It’s 2017. The “criminal paradigm” has shifted. Gone are the days of the back alley mugging or drunken bar brawl gotten out of hand, and in are the very real concerns of mass, directed violence. (That’s obviously not to say that the more “common” violent crimes still don’t occur.) We can look overseas and see nearly weekly examples of violent terrorist attacks, and even to our own cities for examples of riots, looting, and mob-mentality violence. Although true “readiness” is an ever evolving and shifting goal, one of the most important requirements for any mission, be it law enforcement, military, or the “citizen defender”, is physical fitness.
PT for the serious, defense-conscious individual should be focused on two things, and two things alone:
- Being better at killing.
- Being harder to kill.
Anything else is purely superficial. Looking good only counts if you want to leave behind a good-looking corpse, but I’d rather make the room temperature bodies than be one.
So with that in mind, how are physical standards measured? Well, you can run an Army PFT, Marine PFT and CFT, FBI PRT, or any number of acronym-ed agency evaluations designed to test one’s “physical and cardiovascular” readiness. But is that what the average American needs? The short answer is “no”. Although passing any standard PFT with flying colors will probably mean you’re in decent fighting shape, they’re probably more than required in some requirements and less well designed in others to evaluate “citizen fighting fitness”.
With that in mind, here are a few “minimum standards” that I think anyone with serious self-defense in mind would do well to meet. Frankly, I hate using the term “minimum standards”, but that’s for another day. Let’s break it down into two categories: cardio endurance and physical ability. Tasks will be listed in no particular order, as a passing standard should be achieved in all to determine a “satisfactory” grade.
1 mile run in less than 10:00. It’s a jog. I don’t think the average person really needs to run that far for that fast. Putting the run in context, it would be highly unlikely that the average person would ever need to run farther than a mile any faster than a 10:00min/mile for any reason. The environment would probably be more conducive to escape within the one mile window, and a sprinting ability would be more beneficial. A mob or terrorist isn’t likely to chase an individual for very far if there are other targets of opportunity in the open.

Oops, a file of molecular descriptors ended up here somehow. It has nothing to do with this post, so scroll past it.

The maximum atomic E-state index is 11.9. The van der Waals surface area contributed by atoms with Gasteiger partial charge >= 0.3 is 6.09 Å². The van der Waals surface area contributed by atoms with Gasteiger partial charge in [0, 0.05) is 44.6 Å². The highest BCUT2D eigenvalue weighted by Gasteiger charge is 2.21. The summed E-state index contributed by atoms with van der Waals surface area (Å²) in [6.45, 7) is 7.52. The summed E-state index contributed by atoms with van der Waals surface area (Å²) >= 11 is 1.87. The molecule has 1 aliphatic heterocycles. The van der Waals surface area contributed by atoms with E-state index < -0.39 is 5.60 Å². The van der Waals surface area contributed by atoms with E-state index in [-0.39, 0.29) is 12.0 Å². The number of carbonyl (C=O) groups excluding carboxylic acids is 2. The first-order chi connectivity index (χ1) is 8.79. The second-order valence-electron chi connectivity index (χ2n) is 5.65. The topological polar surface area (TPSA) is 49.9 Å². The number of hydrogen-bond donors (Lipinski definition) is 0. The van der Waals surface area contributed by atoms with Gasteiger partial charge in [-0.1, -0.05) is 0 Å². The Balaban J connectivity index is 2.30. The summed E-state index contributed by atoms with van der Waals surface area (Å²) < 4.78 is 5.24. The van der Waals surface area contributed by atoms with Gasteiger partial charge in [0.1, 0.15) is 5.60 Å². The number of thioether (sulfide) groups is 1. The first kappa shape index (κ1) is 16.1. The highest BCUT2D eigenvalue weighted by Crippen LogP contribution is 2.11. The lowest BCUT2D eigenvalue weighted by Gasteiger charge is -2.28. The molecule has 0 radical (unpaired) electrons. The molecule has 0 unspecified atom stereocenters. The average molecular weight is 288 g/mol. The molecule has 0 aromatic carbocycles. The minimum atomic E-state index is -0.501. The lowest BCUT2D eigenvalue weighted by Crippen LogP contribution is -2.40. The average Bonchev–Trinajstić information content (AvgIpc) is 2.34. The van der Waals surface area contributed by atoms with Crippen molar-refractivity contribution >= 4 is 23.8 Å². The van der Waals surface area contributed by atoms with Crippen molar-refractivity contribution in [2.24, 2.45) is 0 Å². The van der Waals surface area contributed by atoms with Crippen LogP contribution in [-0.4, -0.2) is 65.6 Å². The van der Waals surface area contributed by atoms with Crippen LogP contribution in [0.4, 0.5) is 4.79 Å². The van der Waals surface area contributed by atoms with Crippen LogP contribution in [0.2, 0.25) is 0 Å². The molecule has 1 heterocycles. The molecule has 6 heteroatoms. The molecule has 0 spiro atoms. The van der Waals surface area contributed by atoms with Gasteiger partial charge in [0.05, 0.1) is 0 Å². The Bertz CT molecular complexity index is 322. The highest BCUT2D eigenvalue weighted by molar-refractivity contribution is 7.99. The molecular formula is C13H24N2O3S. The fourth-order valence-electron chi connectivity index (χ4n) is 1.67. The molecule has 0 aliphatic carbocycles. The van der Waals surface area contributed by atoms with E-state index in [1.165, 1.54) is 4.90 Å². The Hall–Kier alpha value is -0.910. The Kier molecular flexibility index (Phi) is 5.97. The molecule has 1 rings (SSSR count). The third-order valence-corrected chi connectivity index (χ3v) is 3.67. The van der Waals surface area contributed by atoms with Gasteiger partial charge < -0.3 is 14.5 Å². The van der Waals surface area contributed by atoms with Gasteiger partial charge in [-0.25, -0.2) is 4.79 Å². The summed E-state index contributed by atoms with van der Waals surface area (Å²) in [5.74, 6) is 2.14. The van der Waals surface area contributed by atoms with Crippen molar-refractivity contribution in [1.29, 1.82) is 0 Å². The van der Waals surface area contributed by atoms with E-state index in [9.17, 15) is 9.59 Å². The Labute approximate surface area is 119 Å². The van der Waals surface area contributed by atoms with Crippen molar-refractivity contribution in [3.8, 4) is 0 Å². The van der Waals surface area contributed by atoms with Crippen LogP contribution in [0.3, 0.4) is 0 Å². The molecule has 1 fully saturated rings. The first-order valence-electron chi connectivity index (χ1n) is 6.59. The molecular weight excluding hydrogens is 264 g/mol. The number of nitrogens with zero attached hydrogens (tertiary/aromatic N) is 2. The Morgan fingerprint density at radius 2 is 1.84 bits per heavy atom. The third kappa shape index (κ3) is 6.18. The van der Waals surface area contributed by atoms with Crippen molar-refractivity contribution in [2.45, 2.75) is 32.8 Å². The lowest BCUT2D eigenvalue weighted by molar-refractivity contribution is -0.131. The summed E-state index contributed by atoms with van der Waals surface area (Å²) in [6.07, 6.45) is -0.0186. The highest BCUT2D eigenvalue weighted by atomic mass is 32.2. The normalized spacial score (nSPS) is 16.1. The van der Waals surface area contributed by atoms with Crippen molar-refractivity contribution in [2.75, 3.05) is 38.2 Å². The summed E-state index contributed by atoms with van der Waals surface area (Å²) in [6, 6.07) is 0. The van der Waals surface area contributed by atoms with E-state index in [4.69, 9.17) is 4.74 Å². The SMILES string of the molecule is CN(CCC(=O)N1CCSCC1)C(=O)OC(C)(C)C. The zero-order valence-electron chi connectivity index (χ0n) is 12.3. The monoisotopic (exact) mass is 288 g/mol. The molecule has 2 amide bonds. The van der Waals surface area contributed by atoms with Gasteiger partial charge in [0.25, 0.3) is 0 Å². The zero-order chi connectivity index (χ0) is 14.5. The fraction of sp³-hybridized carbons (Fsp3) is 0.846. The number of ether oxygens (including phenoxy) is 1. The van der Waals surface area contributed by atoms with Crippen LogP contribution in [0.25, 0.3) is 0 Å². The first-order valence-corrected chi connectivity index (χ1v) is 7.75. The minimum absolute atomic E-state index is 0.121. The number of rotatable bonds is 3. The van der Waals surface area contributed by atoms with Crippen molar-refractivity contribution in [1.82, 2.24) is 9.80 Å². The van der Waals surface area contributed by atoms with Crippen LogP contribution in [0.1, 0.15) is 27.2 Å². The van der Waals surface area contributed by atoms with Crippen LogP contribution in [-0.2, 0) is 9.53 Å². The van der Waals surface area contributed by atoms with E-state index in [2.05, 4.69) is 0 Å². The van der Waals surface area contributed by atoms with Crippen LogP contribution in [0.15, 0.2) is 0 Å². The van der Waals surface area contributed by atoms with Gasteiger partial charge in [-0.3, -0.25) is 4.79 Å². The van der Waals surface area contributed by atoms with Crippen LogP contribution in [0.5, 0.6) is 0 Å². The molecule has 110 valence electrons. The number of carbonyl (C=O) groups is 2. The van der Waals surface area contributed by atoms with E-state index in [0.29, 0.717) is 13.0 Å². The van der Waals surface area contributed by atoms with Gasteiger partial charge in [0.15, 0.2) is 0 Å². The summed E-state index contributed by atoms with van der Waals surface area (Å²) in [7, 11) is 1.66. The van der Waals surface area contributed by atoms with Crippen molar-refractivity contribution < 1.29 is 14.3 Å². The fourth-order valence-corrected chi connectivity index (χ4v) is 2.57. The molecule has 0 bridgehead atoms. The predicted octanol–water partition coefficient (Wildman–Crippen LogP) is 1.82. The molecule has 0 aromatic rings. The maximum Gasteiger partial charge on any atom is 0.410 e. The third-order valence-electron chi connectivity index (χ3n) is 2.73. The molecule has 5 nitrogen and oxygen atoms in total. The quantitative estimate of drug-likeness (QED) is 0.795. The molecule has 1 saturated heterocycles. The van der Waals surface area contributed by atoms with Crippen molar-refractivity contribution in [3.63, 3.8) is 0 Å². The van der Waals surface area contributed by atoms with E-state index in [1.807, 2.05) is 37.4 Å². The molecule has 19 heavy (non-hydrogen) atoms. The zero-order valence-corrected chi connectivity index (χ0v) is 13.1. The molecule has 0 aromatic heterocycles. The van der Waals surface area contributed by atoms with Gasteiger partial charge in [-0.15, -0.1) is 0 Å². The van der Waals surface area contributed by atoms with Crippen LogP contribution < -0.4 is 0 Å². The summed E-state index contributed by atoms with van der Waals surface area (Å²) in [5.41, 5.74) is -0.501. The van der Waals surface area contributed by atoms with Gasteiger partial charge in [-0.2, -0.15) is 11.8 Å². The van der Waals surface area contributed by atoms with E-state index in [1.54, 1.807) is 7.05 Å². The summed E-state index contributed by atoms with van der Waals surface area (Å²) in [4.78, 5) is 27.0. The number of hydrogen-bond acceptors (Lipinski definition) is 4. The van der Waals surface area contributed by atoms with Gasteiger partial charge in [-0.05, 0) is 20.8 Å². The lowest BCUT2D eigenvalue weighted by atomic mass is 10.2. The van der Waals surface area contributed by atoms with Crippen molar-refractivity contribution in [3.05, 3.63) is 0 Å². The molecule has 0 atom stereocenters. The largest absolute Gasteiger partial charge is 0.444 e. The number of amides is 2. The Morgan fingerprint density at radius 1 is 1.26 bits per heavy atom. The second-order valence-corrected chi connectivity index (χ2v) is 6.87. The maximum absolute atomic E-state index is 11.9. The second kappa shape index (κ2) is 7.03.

200m shuttle in 28 seconds. 14 seconds down 100m, 14 seconds back. That’s not quick, and is a bare minimum. But covering ground quickly is important and you need to be able to get to cover as fast as you can. I’m pretty confident that when the shit hits the fan, you’ll move quicker.
Physical Ability – Test yourself with the “Big 3” of Olympic lifts and pull ups, all classic measurements of physical strength and endurance. Big combo lifts are the most relevant, as daily activity involves the use of the entire body, not isolated muscle groups. All tests should be conducted consecutively, with less than three minutes of rest between events. (Bodyweight = bodyweight on the bar and plates, not without weight)
Deadlift – Bodyweight x 5 reps
Bench Press – .75 Bodyweight x 10 reps
Squat – Bodyweight x 5 reps
Pull Ups – 3
Pull ups should be conducted palms forward, not as chin ups. When have you ever seen the chance to do a chin up in real life? The vast majority of obstacles that you might ever need to pull yourself up and over would necessitate an overhand grip, not a bicep-centric chin up.
Remember: these are minimums. They’re not for Rangers, Marines, SWAT officers, fire fighters, or any others who’s daily vocation actually requires much higher levels of fitness. These are just suggested guidelines, based off of modern threat parameters, that the average John Q. Citizen should be able to use to plan and maintain a basic level of “citizen fighting fitness”.